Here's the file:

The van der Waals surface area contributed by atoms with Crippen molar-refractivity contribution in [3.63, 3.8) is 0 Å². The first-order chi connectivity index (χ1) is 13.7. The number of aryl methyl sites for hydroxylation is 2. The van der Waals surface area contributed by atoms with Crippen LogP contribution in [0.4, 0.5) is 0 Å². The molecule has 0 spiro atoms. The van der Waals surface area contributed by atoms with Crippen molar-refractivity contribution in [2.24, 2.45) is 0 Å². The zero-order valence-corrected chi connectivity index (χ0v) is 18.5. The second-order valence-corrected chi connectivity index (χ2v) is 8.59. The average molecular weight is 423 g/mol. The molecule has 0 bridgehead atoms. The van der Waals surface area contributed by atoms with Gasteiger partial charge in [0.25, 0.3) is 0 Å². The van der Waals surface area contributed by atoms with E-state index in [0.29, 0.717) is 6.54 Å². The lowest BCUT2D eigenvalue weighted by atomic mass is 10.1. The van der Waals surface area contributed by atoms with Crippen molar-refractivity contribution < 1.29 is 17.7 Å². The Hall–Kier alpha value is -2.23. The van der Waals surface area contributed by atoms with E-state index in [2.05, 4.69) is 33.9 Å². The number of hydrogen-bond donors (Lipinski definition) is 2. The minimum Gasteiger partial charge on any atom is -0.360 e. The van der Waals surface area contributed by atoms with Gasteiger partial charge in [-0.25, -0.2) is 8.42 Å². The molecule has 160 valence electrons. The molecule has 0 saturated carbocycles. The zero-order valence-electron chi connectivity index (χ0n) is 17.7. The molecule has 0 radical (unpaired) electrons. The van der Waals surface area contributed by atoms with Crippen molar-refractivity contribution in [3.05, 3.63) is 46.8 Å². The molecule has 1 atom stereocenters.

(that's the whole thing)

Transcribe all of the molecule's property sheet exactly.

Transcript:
The van der Waals surface area contributed by atoms with Crippen molar-refractivity contribution in [3.63, 3.8) is 0 Å². The first-order chi connectivity index (χ1) is 13.7. The number of aryl methyl sites for hydroxylation is 2. The van der Waals surface area contributed by atoms with Crippen LogP contribution in [0.4, 0.5) is 0 Å². The molecule has 0 spiro atoms. The van der Waals surface area contributed by atoms with Crippen molar-refractivity contribution in [2.24, 2.45) is 0 Å². The zero-order valence-corrected chi connectivity index (χ0v) is 18.5. The second-order valence-corrected chi connectivity index (χ2v) is 8.59. The average molecular weight is 423 g/mol. The molecule has 0 bridgehead atoms. The van der Waals surface area contributed by atoms with Gasteiger partial charge in [0.25, 0.3) is 0 Å². The van der Waals surface area contributed by atoms with E-state index in [0.29, 0.717) is 6.54 Å². The lowest BCUT2D eigenvalue weighted by atomic mass is 10.1. The van der Waals surface area contributed by atoms with Crippen molar-refractivity contribution < 1.29 is 17.7 Å². The Hall–Kier alpha value is -2.23. The van der Waals surface area contributed by atoms with E-state index in [2.05, 4.69) is 33.9 Å². The number of hydrogen-bond donors (Lipinski definition) is 2. The minimum Gasteiger partial charge on any atom is -0.360 e. The van der Waals surface area contributed by atoms with Gasteiger partial charge in [-0.25, -0.2) is 8.42 Å². The molecule has 160 valence electrons. The molecule has 0 saturated carbocycles. The zero-order valence-electron chi connectivity index (χ0n) is 17.7. The molecule has 0 radical (unpaired) electrons. The van der Waals surface area contributed by atoms with Crippen molar-refractivity contribution in [3.05, 3.63) is 46.8 Å². The molecule has 1 atom stereocenters.